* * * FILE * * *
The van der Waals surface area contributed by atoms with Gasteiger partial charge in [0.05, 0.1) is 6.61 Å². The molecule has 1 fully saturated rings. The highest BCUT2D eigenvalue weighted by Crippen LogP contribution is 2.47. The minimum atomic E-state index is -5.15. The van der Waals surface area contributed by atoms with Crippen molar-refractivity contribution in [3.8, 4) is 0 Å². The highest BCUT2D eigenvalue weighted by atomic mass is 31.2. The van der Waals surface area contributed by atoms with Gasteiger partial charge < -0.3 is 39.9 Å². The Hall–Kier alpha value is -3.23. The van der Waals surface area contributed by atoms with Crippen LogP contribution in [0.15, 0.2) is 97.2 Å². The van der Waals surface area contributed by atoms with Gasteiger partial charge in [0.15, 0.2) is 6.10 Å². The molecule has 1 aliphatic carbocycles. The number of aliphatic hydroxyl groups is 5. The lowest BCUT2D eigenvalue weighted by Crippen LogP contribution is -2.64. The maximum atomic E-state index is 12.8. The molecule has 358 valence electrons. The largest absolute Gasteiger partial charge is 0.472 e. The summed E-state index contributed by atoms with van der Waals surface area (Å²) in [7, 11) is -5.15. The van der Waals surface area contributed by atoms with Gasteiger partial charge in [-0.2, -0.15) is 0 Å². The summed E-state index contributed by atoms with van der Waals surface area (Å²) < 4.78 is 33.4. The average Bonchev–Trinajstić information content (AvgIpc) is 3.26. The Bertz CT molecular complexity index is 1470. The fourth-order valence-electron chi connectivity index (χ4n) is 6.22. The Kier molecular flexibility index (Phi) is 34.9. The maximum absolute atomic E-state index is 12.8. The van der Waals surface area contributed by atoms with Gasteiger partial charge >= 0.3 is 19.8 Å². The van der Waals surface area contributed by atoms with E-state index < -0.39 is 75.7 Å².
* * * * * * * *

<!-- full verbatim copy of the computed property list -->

The van der Waals surface area contributed by atoms with Gasteiger partial charge in [0.05, 0.1) is 6.61 Å². The molecule has 1 fully saturated rings. The highest BCUT2D eigenvalue weighted by Crippen LogP contribution is 2.47. The minimum atomic E-state index is -5.15. The van der Waals surface area contributed by atoms with Crippen molar-refractivity contribution in [3.8, 4) is 0 Å². The highest BCUT2D eigenvalue weighted by atomic mass is 31.2. The van der Waals surface area contributed by atoms with Gasteiger partial charge < -0.3 is 39.9 Å². The Hall–Kier alpha value is -3.23. The van der Waals surface area contributed by atoms with Crippen LogP contribution in [0.15, 0.2) is 97.2 Å². The van der Waals surface area contributed by atoms with Gasteiger partial charge in [0.15, 0.2) is 6.10 Å². The molecule has 1 aliphatic carbocycles. The number of aliphatic hydroxyl groups is 5. The lowest BCUT2D eigenvalue weighted by Crippen LogP contribution is -2.64. The maximum atomic E-state index is 12.8. The molecule has 358 valence electrons. The largest absolute Gasteiger partial charge is 0.472 e. The summed E-state index contributed by atoms with van der Waals surface area (Å²) in [7, 11) is -5.15. The van der Waals surface area contributed by atoms with Gasteiger partial charge in [-0.2, -0.15) is 0 Å². The summed E-state index contributed by atoms with van der Waals surface area (Å²) < 4.78 is 33.4. The average Bonchev–Trinajstić information content (AvgIpc) is 3.26. The Bertz CT molecular complexity index is 1470. The fourth-order valence-electron chi connectivity index (χ4n) is 6.22. The Kier molecular flexibility index (Phi) is 34.9. The maximum absolute atomic E-state index is 12.8. The van der Waals surface area contributed by atoms with Gasteiger partial charge >= 0.3 is 19.8 Å². The van der Waals surface area contributed by atoms with E-state index < -0.39 is 75.7 Å².